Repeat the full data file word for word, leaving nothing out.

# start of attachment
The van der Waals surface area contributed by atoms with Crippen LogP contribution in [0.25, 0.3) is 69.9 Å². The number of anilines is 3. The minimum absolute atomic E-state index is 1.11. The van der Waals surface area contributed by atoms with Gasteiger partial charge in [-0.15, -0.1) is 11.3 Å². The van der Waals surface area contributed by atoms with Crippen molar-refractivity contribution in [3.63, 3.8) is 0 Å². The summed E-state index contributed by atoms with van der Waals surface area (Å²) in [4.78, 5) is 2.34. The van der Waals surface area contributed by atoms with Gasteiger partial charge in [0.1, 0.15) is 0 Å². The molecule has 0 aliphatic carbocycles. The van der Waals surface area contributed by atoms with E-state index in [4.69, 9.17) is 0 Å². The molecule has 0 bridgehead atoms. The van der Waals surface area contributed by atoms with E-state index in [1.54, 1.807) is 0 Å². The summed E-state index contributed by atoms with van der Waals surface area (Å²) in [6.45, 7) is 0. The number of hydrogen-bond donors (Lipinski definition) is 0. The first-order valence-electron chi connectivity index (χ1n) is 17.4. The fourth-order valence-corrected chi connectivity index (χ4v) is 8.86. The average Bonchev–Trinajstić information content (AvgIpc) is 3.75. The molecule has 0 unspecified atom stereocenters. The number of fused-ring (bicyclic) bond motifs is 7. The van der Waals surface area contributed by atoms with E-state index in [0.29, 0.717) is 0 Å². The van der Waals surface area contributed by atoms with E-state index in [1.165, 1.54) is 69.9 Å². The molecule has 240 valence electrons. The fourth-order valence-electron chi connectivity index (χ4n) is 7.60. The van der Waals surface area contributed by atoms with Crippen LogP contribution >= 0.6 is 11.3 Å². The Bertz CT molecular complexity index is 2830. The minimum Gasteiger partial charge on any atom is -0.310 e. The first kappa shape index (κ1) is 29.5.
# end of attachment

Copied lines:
The van der Waals surface area contributed by atoms with Crippen LogP contribution in [0.25, 0.3) is 69.9 Å². The number of anilines is 3. The minimum absolute atomic E-state index is 1.11. The van der Waals surface area contributed by atoms with Gasteiger partial charge in [-0.15, -0.1) is 11.3 Å². The van der Waals surface area contributed by atoms with Crippen molar-refractivity contribution in [3.63, 3.8) is 0 Å². The summed E-state index contributed by atoms with van der Waals surface area (Å²) in [4.78, 5) is 2.34. The van der Waals surface area contributed by atoms with Gasteiger partial charge in [0.1, 0.15) is 0 Å². The molecule has 0 aliphatic carbocycles. The van der Waals surface area contributed by atoms with E-state index in [4.69, 9.17) is 0 Å². The molecule has 0 bridgehead atoms. The van der Waals surface area contributed by atoms with E-state index in [1.54, 1.807) is 0 Å². The summed E-state index contributed by atoms with van der Waals surface area (Å²) in [6.45, 7) is 0. The number of hydrogen-bond donors (Lipinski definition) is 0. The first-order valence-electron chi connectivity index (χ1n) is 17.4. The fourth-order valence-corrected chi connectivity index (χ4v) is 8.86. The average Bonchev–Trinajstić information content (AvgIpc) is 3.75. The molecule has 0 unspecified atom stereocenters. The number of fused-ring (bicyclic) bond motifs is 7. The van der Waals surface area contributed by atoms with E-state index in [0.29, 0.717) is 0 Å². The van der Waals surface area contributed by atoms with E-state index in [1.165, 1.54) is 69.9 Å². The molecule has 240 valence electrons. The fourth-order valence-electron chi connectivity index (χ4n) is 7.60. The van der Waals surface area contributed by atoms with Crippen LogP contribution >= 0.6 is 11.3 Å². The Bertz CT molecular complexity index is 2830. The minimum Gasteiger partial charge on any atom is -0.310 e. The first kappa shape index (κ1) is 29.5.